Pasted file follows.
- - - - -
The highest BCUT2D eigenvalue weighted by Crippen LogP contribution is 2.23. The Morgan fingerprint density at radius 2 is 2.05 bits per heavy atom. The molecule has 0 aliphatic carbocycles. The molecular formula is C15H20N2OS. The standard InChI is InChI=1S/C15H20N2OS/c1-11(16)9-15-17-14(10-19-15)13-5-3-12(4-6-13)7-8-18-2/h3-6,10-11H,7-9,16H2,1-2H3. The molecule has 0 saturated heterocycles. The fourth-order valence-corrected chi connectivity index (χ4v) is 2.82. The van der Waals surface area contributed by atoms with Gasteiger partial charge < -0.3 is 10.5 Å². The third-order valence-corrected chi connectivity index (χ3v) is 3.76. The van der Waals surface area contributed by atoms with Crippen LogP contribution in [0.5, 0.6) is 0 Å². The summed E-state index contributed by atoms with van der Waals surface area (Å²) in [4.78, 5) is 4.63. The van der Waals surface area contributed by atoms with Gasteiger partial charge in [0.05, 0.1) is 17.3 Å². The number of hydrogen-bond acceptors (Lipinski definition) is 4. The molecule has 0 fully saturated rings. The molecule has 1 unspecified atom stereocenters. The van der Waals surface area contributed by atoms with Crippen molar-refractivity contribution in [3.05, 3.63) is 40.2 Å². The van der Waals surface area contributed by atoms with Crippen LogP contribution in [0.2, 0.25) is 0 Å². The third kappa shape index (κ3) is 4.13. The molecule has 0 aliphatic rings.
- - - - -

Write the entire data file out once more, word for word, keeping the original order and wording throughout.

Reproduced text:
The highest BCUT2D eigenvalue weighted by Crippen LogP contribution is 2.23. The Morgan fingerprint density at radius 2 is 2.05 bits per heavy atom. The molecule has 0 aliphatic carbocycles. The molecular formula is C15H20N2OS. The standard InChI is InChI=1S/C15H20N2OS/c1-11(16)9-15-17-14(10-19-15)13-5-3-12(4-6-13)7-8-18-2/h3-6,10-11H,7-9,16H2,1-2H3. The molecule has 0 saturated heterocycles. The fourth-order valence-corrected chi connectivity index (χ4v) is 2.82. The van der Waals surface area contributed by atoms with Gasteiger partial charge < -0.3 is 10.5 Å². The third-order valence-corrected chi connectivity index (χ3v) is 3.76. The van der Waals surface area contributed by atoms with Crippen LogP contribution in [0.5, 0.6) is 0 Å². The summed E-state index contributed by atoms with van der Waals surface area (Å²) in [4.78, 5) is 4.63. The van der Waals surface area contributed by atoms with Gasteiger partial charge in [0.05, 0.1) is 17.3 Å². The number of hydrogen-bond acceptors (Lipinski definition) is 4. The molecule has 0 fully saturated rings. The molecule has 1 unspecified atom stereocenters. The van der Waals surface area contributed by atoms with Crippen molar-refractivity contribution in [3.05, 3.63) is 40.2 Å². The van der Waals surface area contributed by atoms with Crippen LogP contribution in [0.2, 0.25) is 0 Å². The third kappa shape index (κ3) is 4.13. The molecule has 0 aliphatic rings.